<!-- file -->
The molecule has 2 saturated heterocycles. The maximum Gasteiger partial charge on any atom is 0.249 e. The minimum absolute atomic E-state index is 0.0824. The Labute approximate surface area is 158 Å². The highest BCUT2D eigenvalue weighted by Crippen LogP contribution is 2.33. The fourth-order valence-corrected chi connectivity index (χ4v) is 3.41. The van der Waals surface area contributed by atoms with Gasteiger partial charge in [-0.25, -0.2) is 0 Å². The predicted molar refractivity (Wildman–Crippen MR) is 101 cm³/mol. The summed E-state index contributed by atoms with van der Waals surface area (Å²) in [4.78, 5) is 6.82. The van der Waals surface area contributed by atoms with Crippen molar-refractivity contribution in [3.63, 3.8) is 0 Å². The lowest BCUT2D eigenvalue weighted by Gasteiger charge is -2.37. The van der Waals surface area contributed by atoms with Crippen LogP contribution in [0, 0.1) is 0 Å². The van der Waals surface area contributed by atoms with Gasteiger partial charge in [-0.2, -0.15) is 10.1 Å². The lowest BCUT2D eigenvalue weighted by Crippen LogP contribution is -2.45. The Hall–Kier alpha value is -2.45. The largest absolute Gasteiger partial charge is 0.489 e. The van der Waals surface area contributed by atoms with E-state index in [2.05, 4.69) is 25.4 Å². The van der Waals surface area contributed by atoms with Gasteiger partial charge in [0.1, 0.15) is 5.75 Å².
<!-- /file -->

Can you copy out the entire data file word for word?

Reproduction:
The molecule has 2 saturated heterocycles. The maximum Gasteiger partial charge on any atom is 0.249 e. The minimum absolute atomic E-state index is 0.0824. The Labute approximate surface area is 158 Å². The highest BCUT2D eigenvalue weighted by Crippen LogP contribution is 2.33. The fourth-order valence-corrected chi connectivity index (χ4v) is 3.41. The van der Waals surface area contributed by atoms with Gasteiger partial charge in [-0.25, -0.2) is 0 Å². The predicted molar refractivity (Wildman–Crippen MR) is 101 cm³/mol. The summed E-state index contributed by atoms with van der Waals surface area (Å²) in [4.78, 5) is 6.82. The van der Waals surface area contributed by atoms with Crippen molar-refractivity contribution in [3.63, 3.8) is 0 Å². The lowest BCUT2D eigenvalue weighted by Gasteiger charge is -2.37. The van der Waals surface area contributed by atoms with Crippen LogP contribution in [0, 0.1) is 0 Å². The van der Waals surface area contributed by atoms with Gasteiger partial charge in [-0.2, -0.15) is 10.1 Å². The lowest BCUT2D eigenvalue weighted by Crippen LogP contribution is -2.45. The Hall–Kier alpha value is -2.45. The largest absolute Gasteiger partial charge is 0.489 e. The van der Waals surface area contributed by atoms with E-state index in [2.05, 4.69) is 25.4 Å². The van der Waals surface area contributed by atoms with Gasteiger partial charge in [0.1, 0.15) is 5.75 Å².